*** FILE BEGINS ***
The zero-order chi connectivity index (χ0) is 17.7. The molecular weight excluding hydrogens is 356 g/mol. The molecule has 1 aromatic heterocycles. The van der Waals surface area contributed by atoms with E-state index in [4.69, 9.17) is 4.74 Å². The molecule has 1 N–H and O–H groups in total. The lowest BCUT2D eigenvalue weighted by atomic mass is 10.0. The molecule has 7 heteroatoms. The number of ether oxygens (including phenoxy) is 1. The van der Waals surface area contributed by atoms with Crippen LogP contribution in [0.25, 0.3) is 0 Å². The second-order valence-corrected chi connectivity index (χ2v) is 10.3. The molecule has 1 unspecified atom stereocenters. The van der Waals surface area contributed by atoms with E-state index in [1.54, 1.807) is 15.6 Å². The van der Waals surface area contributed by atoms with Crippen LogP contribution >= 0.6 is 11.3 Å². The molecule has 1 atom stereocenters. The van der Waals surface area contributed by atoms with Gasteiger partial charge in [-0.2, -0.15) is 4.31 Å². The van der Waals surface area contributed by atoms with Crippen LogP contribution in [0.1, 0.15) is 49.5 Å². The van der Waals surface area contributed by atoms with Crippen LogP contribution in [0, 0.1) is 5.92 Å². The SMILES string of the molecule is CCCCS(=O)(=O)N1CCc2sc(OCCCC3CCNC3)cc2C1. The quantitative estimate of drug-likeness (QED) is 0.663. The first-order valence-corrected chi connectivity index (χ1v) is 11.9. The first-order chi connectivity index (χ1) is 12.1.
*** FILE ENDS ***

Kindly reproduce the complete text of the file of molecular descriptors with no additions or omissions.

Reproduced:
The zero-order chi connectivity index (χ0) is 17.7. The molecular weight excluding hydrogens is 356 g/mol. The molecule has 1 aromatic heterocycles. The van der Waals surface area contributed by atoms with E-state index in [4.69, 9.17) is 4.74 Å². The molecule has 1 N–H and O–H groups in total. The lowest BCUT2D eigenvalue weighted by atomic mass is 10.0. The molecule has 7 heteroatoms. The number of ether oxygens (including phenoxy) is 1. The van der Waals surface area contributed by atoms with Crippen LogP contribution in [0.25, 0.3) is 0 Å². The second-order valence-corrected chi connectivity index (χ2v) is 10.3. The molecule has 1 unspecified atom stereocenters. The van der Waals surface area contributed by atoms with E-state index in [1.54, 1.807) is 15.6 Å². The van der Waals surface area contributed by atoms with Crippen LogP contribution >= 0.6 is 11.3 Å². The molecule has 1 atom stereocenters. The van der Waals surface area contributed by atoms with Gasteiger partial charge in [-0.2, -0.15) is 4.31 Å². The van der Waals surface area contributed by atoms with Crippen LogP contribution in [0.1, 0.15) is 49.5 Å². The van der Waals surface area contributed by atoms with Crippen LogP contribution in [0, 0.1) is 5.92 Å². The SMILES string of the molecule is CCCCS(=O)(=O)N1CCc2sc(OCCCC3CCNC3)cc2C1. The quantitative estimate of drug-likeness (QED) is 0.663. The first-order valence-corrected chi connectivity index (χ1v) is 11.9. The first-order chi connectivity index (χ1) is 12.1.